Hitherto, profit-sharing has taken the form either of co-partnership or of some distribution of profits by successful firms. That seems to me to be quite admirable where an established business is concerned, but there are great difficulties in trying to apply that to anything in the nature of new industry. Indeed, I think the progress made by profit-sharing has been disappointing, and I want to suggest to your Lordships one reason why that. should be so. I think that if an established business wished to set up a profit-sharing system for its workers, it would be far better if they did it in the form of a distribution of a share of the equity. If they would make some unconditional distribution of shares, it would be far better than giving some conditional share in their profits. I know that certain great firms are attempting something on those lines, and I believe that one of the great difficulties standing in the way resides in taxation. I wish to appeal to the noble Earl in charge of the Bill in this House to make a special effort to get the Treasury to consider the question of taxation in that particular matter, because I believe that if we could induce profit-sharing in the form of distribution of shares, rather than by payment of cash, it would be a great advance.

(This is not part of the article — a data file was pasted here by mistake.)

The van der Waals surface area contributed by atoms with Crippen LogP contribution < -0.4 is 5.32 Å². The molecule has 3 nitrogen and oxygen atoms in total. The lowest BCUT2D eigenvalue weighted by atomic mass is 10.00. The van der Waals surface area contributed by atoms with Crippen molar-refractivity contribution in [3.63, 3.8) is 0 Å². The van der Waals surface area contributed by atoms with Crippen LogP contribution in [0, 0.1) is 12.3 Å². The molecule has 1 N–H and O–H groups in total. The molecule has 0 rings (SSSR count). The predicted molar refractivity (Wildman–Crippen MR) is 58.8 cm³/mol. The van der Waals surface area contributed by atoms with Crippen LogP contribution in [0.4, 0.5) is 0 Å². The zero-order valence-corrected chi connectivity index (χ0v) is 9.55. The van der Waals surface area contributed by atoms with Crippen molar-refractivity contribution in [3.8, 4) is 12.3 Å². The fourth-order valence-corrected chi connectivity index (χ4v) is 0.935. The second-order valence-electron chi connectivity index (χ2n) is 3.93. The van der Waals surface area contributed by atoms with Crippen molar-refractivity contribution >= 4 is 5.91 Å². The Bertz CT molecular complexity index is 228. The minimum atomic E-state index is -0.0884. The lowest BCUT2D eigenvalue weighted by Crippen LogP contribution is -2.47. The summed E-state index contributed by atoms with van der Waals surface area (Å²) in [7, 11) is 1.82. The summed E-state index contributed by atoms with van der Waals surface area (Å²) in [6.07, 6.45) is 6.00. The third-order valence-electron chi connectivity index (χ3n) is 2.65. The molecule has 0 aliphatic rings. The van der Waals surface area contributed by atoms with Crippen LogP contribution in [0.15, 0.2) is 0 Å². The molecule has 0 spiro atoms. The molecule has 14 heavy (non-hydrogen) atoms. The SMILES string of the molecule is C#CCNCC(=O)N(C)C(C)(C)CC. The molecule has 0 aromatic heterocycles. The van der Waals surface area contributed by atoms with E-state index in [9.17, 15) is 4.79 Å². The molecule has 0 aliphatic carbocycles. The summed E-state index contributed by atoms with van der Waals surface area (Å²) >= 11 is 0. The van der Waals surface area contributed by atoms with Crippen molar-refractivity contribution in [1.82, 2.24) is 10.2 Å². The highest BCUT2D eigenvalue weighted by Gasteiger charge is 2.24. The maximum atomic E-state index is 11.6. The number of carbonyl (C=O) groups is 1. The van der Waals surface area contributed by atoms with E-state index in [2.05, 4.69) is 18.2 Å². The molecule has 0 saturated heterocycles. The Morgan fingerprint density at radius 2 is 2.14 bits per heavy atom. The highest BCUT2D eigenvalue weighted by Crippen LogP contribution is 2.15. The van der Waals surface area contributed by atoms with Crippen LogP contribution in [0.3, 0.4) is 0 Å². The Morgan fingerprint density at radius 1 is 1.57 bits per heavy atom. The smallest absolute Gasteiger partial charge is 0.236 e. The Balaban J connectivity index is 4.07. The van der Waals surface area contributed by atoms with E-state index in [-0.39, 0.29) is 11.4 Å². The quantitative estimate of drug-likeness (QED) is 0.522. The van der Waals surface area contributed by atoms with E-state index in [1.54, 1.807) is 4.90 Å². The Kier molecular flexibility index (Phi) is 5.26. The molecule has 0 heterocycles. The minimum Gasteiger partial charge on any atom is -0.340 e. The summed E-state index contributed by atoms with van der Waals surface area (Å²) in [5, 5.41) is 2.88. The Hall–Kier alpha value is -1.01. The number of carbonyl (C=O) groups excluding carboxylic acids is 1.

What I have said refers to established industry, but new ventures in industry also require a constant supply of risk capital. Here we see very clearly that the equity shareholder who provides the capital is a risk taker, and for that reason I feel that investment in new ventures is not so suitable for the wage earner. If he puts his money into some business which is not established, and things go wrong, then he loses not only his money but, maybe, his job and his money; and that would not be good. But there is a way, I venture to suggest. in which the risk could be spread, and is being spread, by which the wage earner could still do his share in supplying capital for new industry; and that is through the investment trusts. An investment trust holds a portfolio of every class of investment, and it is interesting that for the last fifteen or twenty years shareholders in investment trusts have seen an appreciation of their capital, by and large, sufficient to compensate for the fall in the purchasing power of money. Indeed, an investment in an investment trust holding has been better for the investor than a holding of what are still rather euphemistically called "gilt-edged" stocks.